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Take the “No Complaining” Challenge

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Aya Fubara Eneli

What if one decision could change your life and impact your entire community for good? It really is possible and I am encouraging you to a take the 30 day No Complaining Challenge with me.

Think about it. How often do you hear yourself complaining? “The sun is too hot.” “The rain is ruining your plans?” “Your children are getting on your last nerves.” “Your supervisor is dumb as a door knob.” “You can’t lose weight because your whole family is big-boned.” And so on and so on. How often do you hear others complaining as well? How does it make you feel to hear people complaining?

Imagine a world in which we stopped complaining, pointing fingers and assigning blame and each person began to take 100% responsibility for their lives. Imagine if we focused on thinking and speaking positively whenever possible. How would our personal and professional relationships change if we built people up rather than complain about them?

To complain is to “express dissatisfaction or annoyance about a state of affairs or an event without offering a possible solution to fix the problem.” Synonyms of complain include: grumble, whine, bleat, carp, cavil, grouse, make a fuss; object, speak out, criticize, find fault, gossip, kick up a fuss, raise a stink, bellyache, moan, snivel, beef, sound off, gripe, kvetch. Not very pleasant words, you will agree.

We pay a hefty price as individuals and as a society when we complain. Complaining creates and enlarges disagreements. It breeds bad feelings. Complaining breeds defensiveness and disrupts effective communication. Complaining robs us of the power to bring about change as we blame others and ignore solutions. Complaining steals our joy and peace. Have you ever noticed that the more you complain, the more foul your temperament? Complaining keeps us in a negative psychological state and affects our productivity. Complaining isolates, us.

So, what is a complaint for the purposes of this challenge? A complaint is a statement of dissatisfaction designed to make yourself and/or others feel bad with no focus on positive change. For instance, “This job is challenging, however, I think more training on interpersonal skills will turn it around quickly.” Is a constructive statement. On the other hand, “This job would be great if I didn’t have to deal with my co-workers.” is a complaint.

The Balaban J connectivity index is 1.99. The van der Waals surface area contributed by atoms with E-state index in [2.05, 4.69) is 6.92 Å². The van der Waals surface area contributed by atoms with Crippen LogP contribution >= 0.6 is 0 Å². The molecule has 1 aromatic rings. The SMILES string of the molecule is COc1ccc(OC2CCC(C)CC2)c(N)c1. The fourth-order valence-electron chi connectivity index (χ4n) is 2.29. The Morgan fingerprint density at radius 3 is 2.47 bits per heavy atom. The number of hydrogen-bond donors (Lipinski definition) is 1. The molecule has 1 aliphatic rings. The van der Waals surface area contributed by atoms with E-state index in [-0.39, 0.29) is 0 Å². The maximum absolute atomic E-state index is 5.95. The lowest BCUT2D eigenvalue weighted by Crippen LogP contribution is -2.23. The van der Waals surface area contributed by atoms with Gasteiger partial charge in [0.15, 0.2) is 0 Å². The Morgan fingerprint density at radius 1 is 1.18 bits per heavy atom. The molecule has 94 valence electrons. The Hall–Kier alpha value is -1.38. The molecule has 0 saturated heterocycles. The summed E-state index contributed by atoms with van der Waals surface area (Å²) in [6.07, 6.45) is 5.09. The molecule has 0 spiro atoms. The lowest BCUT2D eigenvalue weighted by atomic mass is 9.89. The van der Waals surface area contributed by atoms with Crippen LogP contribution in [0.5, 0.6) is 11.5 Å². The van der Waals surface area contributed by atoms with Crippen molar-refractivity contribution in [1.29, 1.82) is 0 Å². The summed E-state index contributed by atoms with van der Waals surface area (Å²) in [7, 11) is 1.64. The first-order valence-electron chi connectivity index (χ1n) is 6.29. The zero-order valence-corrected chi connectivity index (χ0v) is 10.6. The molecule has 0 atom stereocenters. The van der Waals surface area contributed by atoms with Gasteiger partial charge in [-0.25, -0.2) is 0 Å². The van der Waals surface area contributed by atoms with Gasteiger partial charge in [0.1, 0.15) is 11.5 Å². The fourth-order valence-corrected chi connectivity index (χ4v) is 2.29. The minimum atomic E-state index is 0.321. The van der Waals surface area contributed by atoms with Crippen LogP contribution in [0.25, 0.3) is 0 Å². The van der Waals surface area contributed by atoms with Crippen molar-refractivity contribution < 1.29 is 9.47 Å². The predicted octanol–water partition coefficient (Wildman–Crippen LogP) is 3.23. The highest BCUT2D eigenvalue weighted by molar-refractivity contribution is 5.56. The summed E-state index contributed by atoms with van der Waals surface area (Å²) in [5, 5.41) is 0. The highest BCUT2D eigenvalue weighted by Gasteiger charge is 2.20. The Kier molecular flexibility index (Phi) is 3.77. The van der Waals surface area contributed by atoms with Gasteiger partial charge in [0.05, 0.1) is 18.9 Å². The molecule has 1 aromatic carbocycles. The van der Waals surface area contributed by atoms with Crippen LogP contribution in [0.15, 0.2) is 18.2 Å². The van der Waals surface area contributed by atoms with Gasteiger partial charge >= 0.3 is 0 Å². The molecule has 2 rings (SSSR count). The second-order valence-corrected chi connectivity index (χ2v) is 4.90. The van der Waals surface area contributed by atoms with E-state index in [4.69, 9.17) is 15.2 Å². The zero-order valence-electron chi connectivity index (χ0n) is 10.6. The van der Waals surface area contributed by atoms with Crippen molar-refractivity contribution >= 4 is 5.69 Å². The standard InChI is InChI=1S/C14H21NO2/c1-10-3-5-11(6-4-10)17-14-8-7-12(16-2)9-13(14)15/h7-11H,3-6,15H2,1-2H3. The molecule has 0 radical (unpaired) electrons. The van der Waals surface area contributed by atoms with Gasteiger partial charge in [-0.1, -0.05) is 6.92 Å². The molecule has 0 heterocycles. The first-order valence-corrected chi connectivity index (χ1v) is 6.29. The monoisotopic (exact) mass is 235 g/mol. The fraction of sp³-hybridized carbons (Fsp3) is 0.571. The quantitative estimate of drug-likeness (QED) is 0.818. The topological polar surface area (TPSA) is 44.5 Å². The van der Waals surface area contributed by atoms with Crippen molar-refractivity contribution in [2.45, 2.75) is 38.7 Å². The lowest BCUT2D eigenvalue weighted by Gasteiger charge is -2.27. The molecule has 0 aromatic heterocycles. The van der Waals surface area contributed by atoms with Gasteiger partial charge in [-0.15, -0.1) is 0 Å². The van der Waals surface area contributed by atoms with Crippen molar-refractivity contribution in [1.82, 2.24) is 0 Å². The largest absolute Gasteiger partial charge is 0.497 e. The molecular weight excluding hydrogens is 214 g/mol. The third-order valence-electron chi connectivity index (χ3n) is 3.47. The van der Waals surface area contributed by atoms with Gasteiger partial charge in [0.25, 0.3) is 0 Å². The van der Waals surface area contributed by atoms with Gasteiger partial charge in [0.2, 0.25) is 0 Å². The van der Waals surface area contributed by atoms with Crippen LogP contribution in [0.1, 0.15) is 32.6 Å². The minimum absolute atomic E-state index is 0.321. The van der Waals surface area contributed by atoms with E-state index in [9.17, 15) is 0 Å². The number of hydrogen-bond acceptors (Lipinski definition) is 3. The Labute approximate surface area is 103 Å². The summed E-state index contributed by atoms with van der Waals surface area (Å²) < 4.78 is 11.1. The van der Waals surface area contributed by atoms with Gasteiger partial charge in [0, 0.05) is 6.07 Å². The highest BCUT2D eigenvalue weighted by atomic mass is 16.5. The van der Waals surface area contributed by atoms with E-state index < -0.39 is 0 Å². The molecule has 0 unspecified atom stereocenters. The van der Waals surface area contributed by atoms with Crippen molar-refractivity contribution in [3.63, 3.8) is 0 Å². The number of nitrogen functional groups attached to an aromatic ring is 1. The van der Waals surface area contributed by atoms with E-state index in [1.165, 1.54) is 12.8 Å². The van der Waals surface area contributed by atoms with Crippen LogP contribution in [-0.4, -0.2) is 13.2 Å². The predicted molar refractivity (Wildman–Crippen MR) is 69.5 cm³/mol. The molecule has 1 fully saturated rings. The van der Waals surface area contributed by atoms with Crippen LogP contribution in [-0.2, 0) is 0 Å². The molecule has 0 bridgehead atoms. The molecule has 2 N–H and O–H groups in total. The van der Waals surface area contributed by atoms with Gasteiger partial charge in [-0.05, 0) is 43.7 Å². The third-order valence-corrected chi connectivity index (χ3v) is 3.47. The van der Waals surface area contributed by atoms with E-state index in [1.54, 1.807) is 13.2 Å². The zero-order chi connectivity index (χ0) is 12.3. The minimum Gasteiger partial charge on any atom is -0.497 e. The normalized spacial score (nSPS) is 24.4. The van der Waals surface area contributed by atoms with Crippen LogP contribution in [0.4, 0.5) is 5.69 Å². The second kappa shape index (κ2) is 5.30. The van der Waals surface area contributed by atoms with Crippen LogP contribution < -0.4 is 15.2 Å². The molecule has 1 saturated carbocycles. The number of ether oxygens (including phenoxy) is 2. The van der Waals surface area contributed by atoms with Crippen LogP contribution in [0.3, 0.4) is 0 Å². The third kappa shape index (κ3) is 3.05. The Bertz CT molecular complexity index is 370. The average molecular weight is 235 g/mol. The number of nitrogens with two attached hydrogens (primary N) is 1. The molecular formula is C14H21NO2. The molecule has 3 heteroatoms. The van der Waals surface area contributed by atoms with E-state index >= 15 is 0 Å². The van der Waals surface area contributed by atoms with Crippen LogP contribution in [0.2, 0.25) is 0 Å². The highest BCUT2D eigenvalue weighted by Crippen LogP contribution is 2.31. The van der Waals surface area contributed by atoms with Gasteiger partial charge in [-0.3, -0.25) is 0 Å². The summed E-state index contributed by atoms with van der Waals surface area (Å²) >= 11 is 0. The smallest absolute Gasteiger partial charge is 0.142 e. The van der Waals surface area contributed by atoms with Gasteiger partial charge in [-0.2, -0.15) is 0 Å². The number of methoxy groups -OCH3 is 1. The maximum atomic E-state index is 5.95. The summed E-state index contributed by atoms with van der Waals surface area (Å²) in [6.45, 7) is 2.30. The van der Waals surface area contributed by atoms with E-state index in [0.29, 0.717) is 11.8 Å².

I often tell my children when they start complaining and whining about a situation, that our focus should always be on problem-solving and not on just pointing out problems. Anyone can be a critic, but it takes discipline of thought and action to be a problem solver. And as with everything, the more intentional we become about not complaining, the more positive our though life will be. Since thoughts lead to words, which lead to actions, which shape our behavior, which result in our habits and ultimately determine our destiny, learning not to complain is a great discipline to employ right now.

Take The Challenge with me!

It’s fairly simple. No Complaining, Blaming or Justifying for 30 straight days.

If you catch yourself complaining, you have to start over at Day 1.

Get a friend to be your accountability partner to help you through the rough spots.

Brainstorm systems to keep you from complaining and to remind yourself of your commitment. You may choose to journal or start training yourself to write solutions to your challenges or to look for the good in every situation. Pay attention and keep track of how often you have to stop yourself from complaining and how this challenge impacts you and those around you.

Email me and share the highs and lows of your 30 Day “No Complaining” Challenge. Embrace the good that this will bring into your life and the influence you will have others. Who is in?

Aya Fubara Eneli is a best-selling author, Christian Life Coach, Motivational Speaker and attorney. Her life’s purpose is to empower and equip people to live up to their highest potential. She and her husband live in Central Texas with their five miraculous children. For more information, visit or e-mail her at


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